Relief tunnel should reach BP Gulf well by weekend
NEW ORLEANS -- The federal government's spill chief said a relief tunnel should finally reach BP's broken Gulf of Mexico well by the weekend, meaning the 3-month-old gusher could be snuffed for good within two weeks.
After several days of concern about the well's stability and the leaky cap keeping the oil mostly bottled up, retired Coast Guard Adm. Thad Allen said Tuesday that engineers concluded the risk of a bigger blowout was minimal and were getting closer to pumping mud into the column to permanently seal it.
"We continue to be pleased with the progress," Allen said in Washington, giving the go-ahead to keep the well cap shut for at least 24 more hours and possibly longer.
Meanwhile, a published report said BP's CEO, Tony Hayward, planned to step down after a series of PR blunders, including yacht racing during the spill and saying he wanted his life back. The Times newspaper in London, quoting company sources it did not identify, said Wednesday that Hayward was likely to go by early September.
But BP spokeswoman Sheila Williams said, "Tony is leading the company in a strong and robust way and has the support of the board."
Shares of British-based BP PLC, which have lost about 40 percent since the disaster began in April, were up more than 3 percent Wednesday on the London Stock Exchange after the company announced a $7 billion asset sale to Houston-based Apache Corp. to help pay for the catastrophe.
Just weeks after promising to raise $10 billion by selling pieces of its business, BP said Tuesday that Apache will buy properties in the U.S., Canada and Egypt. BP says it has spent nearly $4 billion on the spill so far and is on the hook for a $20 billion fund for damaged Gulf residents and businesses.
On the Gulf, BP vice president Kent Wells said crews hope to drill sideways into the blown-out well and intercept it at the end of July. The relief well is necessary to plug the well permanently.
After it's done, crews will begin the kill procedure, pumping mud and cement into the hole a mile underwater to seal it, which BP said could take anywhere from five days to a couple of weeks.
"Everything's looking good," Well said. "The relief well is exactly where we want it. It's pointed in the right direction, and so we're feeling good about that."
Engineers are also considering shooting drilling mud down through the cap to increase the chances that the attempt to kill the well succeeds.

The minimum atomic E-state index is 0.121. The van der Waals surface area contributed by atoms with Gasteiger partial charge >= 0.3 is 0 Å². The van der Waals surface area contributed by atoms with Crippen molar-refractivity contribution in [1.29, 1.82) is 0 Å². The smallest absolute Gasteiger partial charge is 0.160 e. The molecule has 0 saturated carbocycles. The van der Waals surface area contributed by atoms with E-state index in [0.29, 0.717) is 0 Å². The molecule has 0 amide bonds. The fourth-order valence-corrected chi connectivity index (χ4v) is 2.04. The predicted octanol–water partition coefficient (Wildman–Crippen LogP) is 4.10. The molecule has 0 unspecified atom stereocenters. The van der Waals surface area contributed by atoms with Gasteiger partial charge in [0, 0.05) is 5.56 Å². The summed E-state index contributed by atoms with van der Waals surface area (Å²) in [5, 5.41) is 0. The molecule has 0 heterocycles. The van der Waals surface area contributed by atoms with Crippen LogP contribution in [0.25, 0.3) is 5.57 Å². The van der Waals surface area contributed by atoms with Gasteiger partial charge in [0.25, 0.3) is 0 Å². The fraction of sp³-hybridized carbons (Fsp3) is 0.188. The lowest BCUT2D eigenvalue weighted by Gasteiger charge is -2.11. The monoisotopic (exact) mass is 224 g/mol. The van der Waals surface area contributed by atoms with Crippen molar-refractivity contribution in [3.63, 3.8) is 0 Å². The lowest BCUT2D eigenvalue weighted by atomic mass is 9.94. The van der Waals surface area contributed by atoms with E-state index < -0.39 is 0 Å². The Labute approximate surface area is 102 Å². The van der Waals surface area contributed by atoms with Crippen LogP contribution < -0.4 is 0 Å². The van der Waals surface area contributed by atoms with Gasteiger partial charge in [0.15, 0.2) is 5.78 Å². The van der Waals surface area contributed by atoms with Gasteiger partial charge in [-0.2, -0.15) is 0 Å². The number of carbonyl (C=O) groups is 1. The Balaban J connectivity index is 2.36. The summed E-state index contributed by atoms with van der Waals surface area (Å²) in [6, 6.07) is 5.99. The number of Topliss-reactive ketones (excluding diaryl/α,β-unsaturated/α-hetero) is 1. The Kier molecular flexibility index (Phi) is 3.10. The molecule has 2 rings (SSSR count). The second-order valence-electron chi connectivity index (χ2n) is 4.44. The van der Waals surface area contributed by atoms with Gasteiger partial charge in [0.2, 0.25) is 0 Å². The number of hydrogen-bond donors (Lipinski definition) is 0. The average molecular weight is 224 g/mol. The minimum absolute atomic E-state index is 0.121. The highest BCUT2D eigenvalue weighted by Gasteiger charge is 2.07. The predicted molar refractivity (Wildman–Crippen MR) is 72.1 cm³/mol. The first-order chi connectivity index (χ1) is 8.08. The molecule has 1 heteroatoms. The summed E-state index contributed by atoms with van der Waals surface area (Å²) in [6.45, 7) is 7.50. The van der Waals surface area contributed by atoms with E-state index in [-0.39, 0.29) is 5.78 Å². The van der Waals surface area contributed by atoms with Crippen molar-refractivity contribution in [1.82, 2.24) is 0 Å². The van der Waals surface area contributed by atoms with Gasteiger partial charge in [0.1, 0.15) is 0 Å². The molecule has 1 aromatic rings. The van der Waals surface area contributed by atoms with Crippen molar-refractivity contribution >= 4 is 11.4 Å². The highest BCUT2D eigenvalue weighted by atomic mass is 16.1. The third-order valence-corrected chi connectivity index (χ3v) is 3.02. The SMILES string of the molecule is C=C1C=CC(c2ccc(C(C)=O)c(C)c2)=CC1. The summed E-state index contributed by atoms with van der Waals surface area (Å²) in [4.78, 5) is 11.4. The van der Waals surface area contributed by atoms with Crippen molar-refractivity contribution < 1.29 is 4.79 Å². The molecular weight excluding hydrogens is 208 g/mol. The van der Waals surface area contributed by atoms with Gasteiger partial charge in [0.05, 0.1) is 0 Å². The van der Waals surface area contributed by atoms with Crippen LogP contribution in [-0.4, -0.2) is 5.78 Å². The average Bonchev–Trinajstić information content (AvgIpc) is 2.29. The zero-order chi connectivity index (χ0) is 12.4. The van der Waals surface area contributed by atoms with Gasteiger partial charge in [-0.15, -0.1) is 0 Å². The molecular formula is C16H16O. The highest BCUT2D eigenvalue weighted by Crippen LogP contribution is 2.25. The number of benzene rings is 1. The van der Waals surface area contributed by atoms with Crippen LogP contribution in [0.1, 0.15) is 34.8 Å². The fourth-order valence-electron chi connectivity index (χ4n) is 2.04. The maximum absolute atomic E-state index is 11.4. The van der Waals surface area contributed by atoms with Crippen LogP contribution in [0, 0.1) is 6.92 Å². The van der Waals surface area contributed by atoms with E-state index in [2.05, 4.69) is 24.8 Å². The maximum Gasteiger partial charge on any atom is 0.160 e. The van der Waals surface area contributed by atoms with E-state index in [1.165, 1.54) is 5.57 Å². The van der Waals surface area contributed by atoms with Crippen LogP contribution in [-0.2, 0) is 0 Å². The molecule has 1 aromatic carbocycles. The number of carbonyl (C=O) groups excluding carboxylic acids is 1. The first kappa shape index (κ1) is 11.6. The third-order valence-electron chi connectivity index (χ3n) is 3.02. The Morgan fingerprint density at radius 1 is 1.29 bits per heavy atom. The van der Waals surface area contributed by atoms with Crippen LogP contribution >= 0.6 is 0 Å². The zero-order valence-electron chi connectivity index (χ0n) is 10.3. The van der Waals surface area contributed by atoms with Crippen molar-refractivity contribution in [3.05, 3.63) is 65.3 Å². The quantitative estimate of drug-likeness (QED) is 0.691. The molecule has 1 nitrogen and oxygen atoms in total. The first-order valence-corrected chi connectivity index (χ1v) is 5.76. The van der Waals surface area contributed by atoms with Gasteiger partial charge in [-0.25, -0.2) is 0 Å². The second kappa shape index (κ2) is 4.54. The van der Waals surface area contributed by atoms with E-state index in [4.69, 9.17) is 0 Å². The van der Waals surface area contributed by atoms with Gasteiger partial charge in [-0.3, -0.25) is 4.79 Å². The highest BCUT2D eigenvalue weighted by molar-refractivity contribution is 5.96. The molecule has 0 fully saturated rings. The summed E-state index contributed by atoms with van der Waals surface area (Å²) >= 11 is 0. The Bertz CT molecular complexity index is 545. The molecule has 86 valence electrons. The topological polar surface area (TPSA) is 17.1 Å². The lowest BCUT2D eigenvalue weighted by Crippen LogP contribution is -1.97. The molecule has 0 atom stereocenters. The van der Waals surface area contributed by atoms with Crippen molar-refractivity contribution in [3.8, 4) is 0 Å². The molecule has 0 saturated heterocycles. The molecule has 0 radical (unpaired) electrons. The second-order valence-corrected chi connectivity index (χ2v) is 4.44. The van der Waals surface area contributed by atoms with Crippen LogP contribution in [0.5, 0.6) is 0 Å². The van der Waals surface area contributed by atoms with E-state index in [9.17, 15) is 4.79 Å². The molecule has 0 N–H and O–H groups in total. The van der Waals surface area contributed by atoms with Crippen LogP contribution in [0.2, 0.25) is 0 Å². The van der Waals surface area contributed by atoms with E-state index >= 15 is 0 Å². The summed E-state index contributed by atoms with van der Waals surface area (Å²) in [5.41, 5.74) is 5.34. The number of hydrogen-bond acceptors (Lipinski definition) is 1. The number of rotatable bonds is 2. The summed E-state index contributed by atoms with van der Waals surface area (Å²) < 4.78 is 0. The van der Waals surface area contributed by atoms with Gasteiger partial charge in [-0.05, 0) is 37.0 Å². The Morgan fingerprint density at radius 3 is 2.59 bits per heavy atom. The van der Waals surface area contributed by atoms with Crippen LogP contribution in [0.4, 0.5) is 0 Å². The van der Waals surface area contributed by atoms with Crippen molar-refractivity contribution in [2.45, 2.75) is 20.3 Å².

News that a solution is near cheered Jeff Hunt, who scans the waves daily for telltale tar balls in Pensacola Beach, Fla.
"It makes me very happy, after nearly three months, that they finally have gotten to a pinnacle point of closing it," said the co-owner of a hair salon. "We need to plug the thing."
BP wants to leave the cap on in the meantime. At one point, Allen wanted instead to relieve the pressure by opening up the cap and siphoning oil up to ships on the surface, but he has relented in the past few days. Opening the cap would have required allowing millions of gallons oil to gush into the sea again for a few days while the plumbing was hooked up.
Seepage detected from the sea floor briefly raised fears that the well was in danger, but Allen said that another well is to blame.
The seepage is closer to the older well than to the one that blew out, Allen said.
There are two wells within two miles of BP's blowout, one that has been abandoned and another that is not in production. Around 27,000 abandoned wells in the Gulf aren't checked for leaks, an Associated Press investigation showed this month.
The BP-leased Deepwater Horizon rig exploded April 20, killing 11 workers and touching off one of America's worst environmental crises. The well has spewed somewhere between 94 million and 184 million gallons into the Gulf. BP said the cost of dealing with the spill has now reached nearly $4 billion.
Associated Press writers Phuong Le in New Orleans, Michael Kunzelman in Kenner, La., Ben Feller and Frederic J. Frommer in Washington and Robert Barr in London contributed to this report, along with AP energy writer Chris Kahn in New York.